The Kerberos protocol was designed at the MIT (Massachusetts Institute of Technology) at the Athena project around 1984. The purpose of the Kerberos protocol is to allow a client to demonstrate the identity of a remote server, somewhere beyond a completely insecure network. Unlike many of the current security solutions – such as password generators or biometric devices that read fingerprints or iris – Kerberos resolves network security with no additional hardware, but just relies on encryption mechanisms.
The protocol also guarantees that the client can not converse with a computer that acts as a server; authentication is done in both directions. The protocol itself consists of a messaging between a client and a series of servers, each with another mission. The basic idea belongs to Needham and Schroeder who published their original idea in 1978 in Communications of the ACM.
The protocol seems rather complicated, but if you have the patience you will understand everything that is going on. The initial premise is that there is a central server, called the authentication server (AS), which knows the identities of all possible customers. Also, each client has set a secret password that this server knows. The password securely reaches the server, for example by mail or through a secure messenger at least from a software point of view. This password is not known to anyone else even by the other servers from which the client will get the services that are of interest to him.
All other administrative servers are also clients of the AS. They have a unique password known only by AS and that server. Never password will not circulate clearly on the network. Then anyone can read it and use it instead of the right client. In order to protect against anyone who will record or delete messages, messages will have the information and time at which they were sent and a serial number to detect omissions. Another interesting rule is that the keys used in client-server communication change frequently. Standard implementation expires a key after 25 hours.
In this way, a cryptanalytic attack will not have much success. If it takes more than 25 hours, then the uncovered key is already useless, of course, any messages already intercepted and stored will be readable, but the damage is limited. The key that a client and server use in common is called a session key and is generated randomly.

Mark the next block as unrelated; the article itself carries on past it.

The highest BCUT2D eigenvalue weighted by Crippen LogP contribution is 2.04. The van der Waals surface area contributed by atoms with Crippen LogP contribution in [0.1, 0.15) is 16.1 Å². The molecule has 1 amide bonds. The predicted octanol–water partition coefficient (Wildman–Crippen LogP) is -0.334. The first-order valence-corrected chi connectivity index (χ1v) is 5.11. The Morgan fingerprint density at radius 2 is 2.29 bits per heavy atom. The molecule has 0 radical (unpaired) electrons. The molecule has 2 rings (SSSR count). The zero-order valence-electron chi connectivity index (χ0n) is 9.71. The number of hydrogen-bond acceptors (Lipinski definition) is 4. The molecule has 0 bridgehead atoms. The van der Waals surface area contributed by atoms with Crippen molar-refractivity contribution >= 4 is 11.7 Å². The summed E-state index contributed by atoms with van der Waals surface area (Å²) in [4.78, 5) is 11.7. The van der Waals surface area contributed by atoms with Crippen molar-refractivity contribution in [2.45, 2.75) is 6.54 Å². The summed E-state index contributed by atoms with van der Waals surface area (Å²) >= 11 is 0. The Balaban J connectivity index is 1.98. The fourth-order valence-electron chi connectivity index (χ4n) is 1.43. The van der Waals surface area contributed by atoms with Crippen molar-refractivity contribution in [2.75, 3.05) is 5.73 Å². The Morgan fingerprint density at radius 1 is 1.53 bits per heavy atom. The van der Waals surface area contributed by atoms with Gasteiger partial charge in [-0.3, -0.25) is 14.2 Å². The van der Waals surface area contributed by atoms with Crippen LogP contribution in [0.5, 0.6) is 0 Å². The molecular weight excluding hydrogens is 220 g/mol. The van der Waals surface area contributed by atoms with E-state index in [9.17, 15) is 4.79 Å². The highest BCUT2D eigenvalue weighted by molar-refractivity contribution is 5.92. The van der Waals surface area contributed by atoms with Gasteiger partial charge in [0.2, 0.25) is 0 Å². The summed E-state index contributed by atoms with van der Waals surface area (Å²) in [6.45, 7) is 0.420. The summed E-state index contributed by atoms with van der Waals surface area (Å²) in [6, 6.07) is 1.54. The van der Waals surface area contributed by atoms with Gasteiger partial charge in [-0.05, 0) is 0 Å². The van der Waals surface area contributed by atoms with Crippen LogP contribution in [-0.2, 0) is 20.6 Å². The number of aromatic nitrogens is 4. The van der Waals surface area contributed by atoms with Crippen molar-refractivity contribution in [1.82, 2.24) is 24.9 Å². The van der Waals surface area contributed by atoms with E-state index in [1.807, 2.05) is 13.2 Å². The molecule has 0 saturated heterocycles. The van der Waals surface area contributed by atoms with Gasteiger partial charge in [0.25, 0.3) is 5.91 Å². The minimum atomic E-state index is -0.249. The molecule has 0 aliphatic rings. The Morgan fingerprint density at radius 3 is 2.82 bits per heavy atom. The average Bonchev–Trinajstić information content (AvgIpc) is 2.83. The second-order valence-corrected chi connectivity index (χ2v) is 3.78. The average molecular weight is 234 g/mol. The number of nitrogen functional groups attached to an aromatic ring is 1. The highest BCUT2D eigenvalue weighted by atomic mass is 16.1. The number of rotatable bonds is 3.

Between a paper authentication protocol and a real implementation on a computer is a considerable distance. The first thorny question that comes up is: where the password of each client KC, KS, etc. is stored). AS needs to be a very safe car, somewhere in a basement, but customer cars will probably be all over the place. If a customer’s password is stored on disk, it is even more user-friendly for client attacks. As such, Kerberos does not memorize your password anywhere!
The user is required to type each time he wants to be authenticated. Note that KC is used only to decrypt a message. The rest is useless.
So the procedure is the following: The client’s Kerberos program will contact the AS, and when the response arrives, the user must type the KC password. The password is immediately used to decrypt the message from the AS, after which it is completely deleted from the memory. In this way, the vulnerability window is reduced to the maximum. On the other hand, this can be very unpleasant, because then the user will have to type the password for each new S server he wants to use, that is, for each new session. And as some users are a little lazy, they think this is harder.
Kerberos then introduced a second central server named Ticket Server: Ticket Granting Server, TGS. The idea is that TGS actually has all KS passwords.
Client C logs in to TGS exactly the same way as any S server: getting a ticket from the AS. Once authenticated to TGS and using the KC session key, the TGS client can request any keys for other S, S1 servers, etc. Kerberos is implemented as server processes (AS, TGS) and libraries that can be linked to client and server programs. It works under a wide variety of operating systems: Unix and Windows NT being the most notable. Computer security is a matter of great economic importance, especially when more and more transactions are done through the Internet. Designing a security protocol is a very complicated task and implementation is not at all easy. The domain is in full research. Difficulties are amplified by the fact that the chain is just as weak as the weakest link, and there are many links.